This experiment illustrates the fact that an object in free fall does not experience the tug of the Earth's gravity -- that is, the "G forces" on the object are zero.
It uses two micro:bits. One micro:bit, equipped with a battery, sends acceleration data via radio. A second micro:bit, attached to a computer, receives and graphs that data as the first micro:bit is tossed in the air and caught.
|Receiver Script||Sender Script|
Plug in a micro:bit. Build the sender script above. You can also download and open the FreeFall project then delete the receiver script. Unplug the micro:bit and attach a battery pack to it. This is the sender micro:bit.
Plug in the other micro:bit. Build the receiver script above. You can also download and open the FreeFall project then delete the sender script. Open the graph and start the script. Data from the sender micro:bit should appear in the graph. (If it doesn't, make sure that there is a battery pack attached to the sender micro:bit, that the batteries are good, and that the switch on the battery pack, if there is one, is turned on.)
Now try some experiments. Shake the sender micro:bit, hold it still, and rest it on a table without moving it. What do you notice about the values being graphed?
To explore free fall, gently toss the micro:bit into the air and catch it. If you're not sure you can catch it, you can do this experiment over a bed or a pillow, or you can wrap the micro:bit in cloth or bubble wrap to protect it in case it lands on the floor.
You may get a graph like this:
Notice that the left side of this graph is nearly flat with values hovering around 100. That shows the gravitation pull of the Earth on an object at rest on a surface. In this case, the surface was the palm of my hand which I was trying hold still.
To the right of that flat area is a peak in the graph of around 250. That's the acceleration as I tossed the micro:bit into the air.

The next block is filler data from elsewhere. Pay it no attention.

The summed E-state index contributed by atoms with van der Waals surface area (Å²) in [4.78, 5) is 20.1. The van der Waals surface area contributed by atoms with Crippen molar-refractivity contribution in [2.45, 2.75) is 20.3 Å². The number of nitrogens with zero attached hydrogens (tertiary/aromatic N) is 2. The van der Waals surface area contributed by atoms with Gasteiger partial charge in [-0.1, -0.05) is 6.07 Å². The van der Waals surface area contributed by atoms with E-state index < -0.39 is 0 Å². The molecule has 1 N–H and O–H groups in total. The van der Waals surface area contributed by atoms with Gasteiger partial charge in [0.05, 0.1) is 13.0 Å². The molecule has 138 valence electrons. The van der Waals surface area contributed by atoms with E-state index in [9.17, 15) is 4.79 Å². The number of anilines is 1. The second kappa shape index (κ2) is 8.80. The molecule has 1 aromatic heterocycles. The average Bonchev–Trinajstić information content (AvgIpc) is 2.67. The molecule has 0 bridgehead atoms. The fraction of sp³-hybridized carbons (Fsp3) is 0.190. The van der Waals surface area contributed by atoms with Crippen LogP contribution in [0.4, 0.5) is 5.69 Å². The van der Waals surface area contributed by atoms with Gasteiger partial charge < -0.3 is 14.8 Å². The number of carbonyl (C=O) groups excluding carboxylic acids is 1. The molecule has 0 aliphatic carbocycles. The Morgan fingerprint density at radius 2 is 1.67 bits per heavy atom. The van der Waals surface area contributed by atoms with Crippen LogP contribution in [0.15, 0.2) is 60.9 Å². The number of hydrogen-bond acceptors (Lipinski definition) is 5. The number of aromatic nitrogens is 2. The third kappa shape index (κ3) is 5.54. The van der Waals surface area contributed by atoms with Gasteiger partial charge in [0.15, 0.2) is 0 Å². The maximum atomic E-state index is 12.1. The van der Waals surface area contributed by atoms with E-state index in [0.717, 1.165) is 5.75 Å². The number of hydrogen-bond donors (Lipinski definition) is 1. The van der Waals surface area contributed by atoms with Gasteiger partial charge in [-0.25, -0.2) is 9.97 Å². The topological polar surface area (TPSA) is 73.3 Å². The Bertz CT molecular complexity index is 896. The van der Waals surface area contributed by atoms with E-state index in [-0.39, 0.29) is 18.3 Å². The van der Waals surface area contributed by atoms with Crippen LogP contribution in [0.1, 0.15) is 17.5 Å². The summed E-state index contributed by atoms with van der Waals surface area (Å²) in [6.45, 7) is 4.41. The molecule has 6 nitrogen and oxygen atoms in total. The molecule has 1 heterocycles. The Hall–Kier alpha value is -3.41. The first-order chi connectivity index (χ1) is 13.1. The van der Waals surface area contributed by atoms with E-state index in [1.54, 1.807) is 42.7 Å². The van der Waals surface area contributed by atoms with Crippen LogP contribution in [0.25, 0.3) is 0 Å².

That peak is followed by a flat section that is close to zero. That part of the graph shows the G-forces the micro:bit experienced as it flew through the air. First the micro:bit traveled up, gradually slowing down until it got to the highest part of the toss, then it started falling, speeding up as it fell. During that entire time, it was in "free fall", meaning that it wasn't feeling the pull of Earth's gravity at all.
At the end of that flat period the graph suddenly jumps up to about 300. That was when the micro:bit landed in my hands. After wiggling up and down a bit, the graph returns to 100 as I recovered from the catch and held the micro:bit still again.
Your graph might not look much like the one above. It took me several tries to get that graph. Sometimes I didn't hold the micro:bit still enough before or after the toss, and one time the micro:bit actually hit the ceiling creating a spike in the graph (oops!).
However, the thing that makes the most difference in achieving close to zero in the flat part of the graph is to make sure that the micro:bit doesn't spin as you throw it. If it spins, it generates its own pseudogravity ("centripetal force"), just like a spinning space station does.